Atsuhito Oikawa, 35, an academic in medical research, said that GBP 5 would not be prohibitive to most Japanese but they should not be the only ones to pay. “Everyone is equal in Japan,” he said. “If you distinguish between Japanese and others, you run the risk of appearing discriminatory.”

COMMENT:  That’s kinda rich…!

http://www.debito.org/?p=6655

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7)  Meat67 on “City of Urayasu Globalization Guidelines” Survey

Meat 67: I received the following survey in the mail from the City of Urayasu (see below). While I have many friends and acquaintances in Japan and Urayasu, I sometimes feel alienated from “official” Japan, so I was pleased to see that the city wanted my opinion on their “City of Urayasu Globalization Guidelines”. Like most things from governments there are good and bad things about this survey.

The first nice thing about the survey was the option of doing it in English and Japanese. For those people whose Japanese is at a low level the option of doing it in English is nice, while the option of Japanese acknowledges that many immigrants, can, in fact, read and write Japanese. That being said, just from my own personal observation from living in Urayasu for the past seven years, the inclusion of Chinese and Tagalog versions as well would have made it even better.

http://www.debito.org/?p=6046

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8 ) Suraj Case of death during deportation makes The Economist (London)

Now here we have the Suraj Case making it out of Japan and being reported overseas. The new twist is that the widow now has lost her job allegedly because of the fuss made over her husband’s death while being deported by Japan’s Immigration Bureau. I’m fond of the title, with Immigration being depicted as “Japan’s Bouncers”, and pleased the reporter noted how little coverage this horrible incident got domestically. But the unaccountability regarding the cause of death and a possible homicide at the hands of GOJ officials is no joke.

Economist excerpt: Around 2m foreigners live legally in Japan, which has a population of 128m; the justice ministry counted 91,778 illegal residents as of January. But the number, boosted by cheap Chinese labourers, may well be much higher. After a nine-day research trip last month, Jorge Bustamante, the UN’s special rapporteur on migrants’ rights, complained that legal and illegal migrants in Japan face “racism and discrimination, exploitation [and] a tendency by the judiciary and police to ignore their rights”.

The Special Residency Permit system is an example of the problem. No criteria for eligibility are specified. Instead, published “guidelines” are applied arbitrarily. And people cannot apply directly for an SRP: illegal residents can only request it once in detention, or turn themselves in and try their luck while deportation proceedings are under way. So most illegal residents just stay mum. Mr Suraj fell into the SRP abyss after he was arrested for overstaying his visa. Although he had lived in Japan for 22 years, was fluent in the language and married to a Japanese citizen, his SRP request was denied.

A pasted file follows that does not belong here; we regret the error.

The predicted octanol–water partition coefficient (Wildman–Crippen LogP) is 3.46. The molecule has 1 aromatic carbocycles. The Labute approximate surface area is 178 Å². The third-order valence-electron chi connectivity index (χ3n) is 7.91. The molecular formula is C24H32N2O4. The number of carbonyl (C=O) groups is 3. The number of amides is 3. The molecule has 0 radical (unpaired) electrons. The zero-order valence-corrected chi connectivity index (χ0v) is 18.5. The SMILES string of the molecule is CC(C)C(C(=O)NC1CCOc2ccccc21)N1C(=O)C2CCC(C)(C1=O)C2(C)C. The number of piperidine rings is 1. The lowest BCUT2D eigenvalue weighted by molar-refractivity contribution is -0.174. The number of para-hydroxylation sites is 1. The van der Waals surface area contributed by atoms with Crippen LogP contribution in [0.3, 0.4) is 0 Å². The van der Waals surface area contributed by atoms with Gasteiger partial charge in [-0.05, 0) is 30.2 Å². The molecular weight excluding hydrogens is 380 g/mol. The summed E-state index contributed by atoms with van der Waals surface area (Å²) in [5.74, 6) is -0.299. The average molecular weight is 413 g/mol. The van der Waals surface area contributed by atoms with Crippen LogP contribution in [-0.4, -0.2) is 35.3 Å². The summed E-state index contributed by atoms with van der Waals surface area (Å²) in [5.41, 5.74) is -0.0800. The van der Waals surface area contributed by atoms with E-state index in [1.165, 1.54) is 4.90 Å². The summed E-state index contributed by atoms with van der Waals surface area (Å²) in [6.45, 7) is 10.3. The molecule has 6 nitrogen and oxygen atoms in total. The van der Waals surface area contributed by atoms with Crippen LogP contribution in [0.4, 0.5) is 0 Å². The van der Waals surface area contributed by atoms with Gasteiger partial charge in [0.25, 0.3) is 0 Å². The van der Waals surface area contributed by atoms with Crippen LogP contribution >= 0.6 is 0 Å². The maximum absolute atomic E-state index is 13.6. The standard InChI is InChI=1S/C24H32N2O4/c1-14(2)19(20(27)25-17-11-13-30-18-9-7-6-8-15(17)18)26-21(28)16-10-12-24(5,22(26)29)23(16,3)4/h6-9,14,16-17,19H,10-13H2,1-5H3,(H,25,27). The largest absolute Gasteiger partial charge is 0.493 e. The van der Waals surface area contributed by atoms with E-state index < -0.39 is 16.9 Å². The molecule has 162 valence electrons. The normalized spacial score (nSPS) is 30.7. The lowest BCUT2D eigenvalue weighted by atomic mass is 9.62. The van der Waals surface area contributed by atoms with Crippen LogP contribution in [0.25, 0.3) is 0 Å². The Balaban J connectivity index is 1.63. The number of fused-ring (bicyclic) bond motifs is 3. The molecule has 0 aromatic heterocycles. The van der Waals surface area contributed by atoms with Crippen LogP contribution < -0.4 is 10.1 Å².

Why the tougher policy now? Koichi Kodama, an immigration lawyer assisting Mr Suraj’s widow, believes it is a reaction to the appointment last year as justice minister of Keiko Chiba, a pro-immigration reformer; the old guard is clamping down. The police are investigating the incident and the ten immigration officers in whose custody Mr Suraj died, though no charges have been brought. As for Mr Suraj’s widow, she has yet to receive details about her husband’s death or an official apology. The topic is one Japanese society would rather avoid. The press barely reported it. Still, when her name appeared online, she was fired from her job lest the incident sully her firm’s name.

http://www.debito.org/?p=6714

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9)  JALT PALE NEWSLETTER May 2010 (pdf file)

The Japan Association for Language Teaching (JALT) SIG group Professionalism, Administration, and Leadership in Education (PALE) has just put out its next semiannual newsletter for the season.

Contents include 2010 average salary scales for university educators in the Kansai region (see how your salary stacks up; I’m about 300 man below average), a report on JALT’s advertising policies for unfair workplaces, a quick look at teaching licenses in Japan, MEXT scholarships and how international students are adversely treated, and how a university educator stopped his contract termination by hiring a lawyer.

Download PDF file of the newsletter here:

http://www.debito.org/?p=6663

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NEWS YOU CAN USE

10) Terumi Club refuses NJ for travel fares and tours, has cheaper fares for Japanese Only. Like H.I.S. and No.1 Travel.

Speaking of “Peter Rabbit Taxes” for Japanese tourists: Here we have more information about Japanese travel agencies overcharging, surcharging, or refusing to sell tickets at all to NJ. Tellmeclub.com is offering different prices based upon nationality, according to A and J below. Contrast with H.I.S. and No.1 Travel doing the same thing back in 2006, despite their claims that they would stop.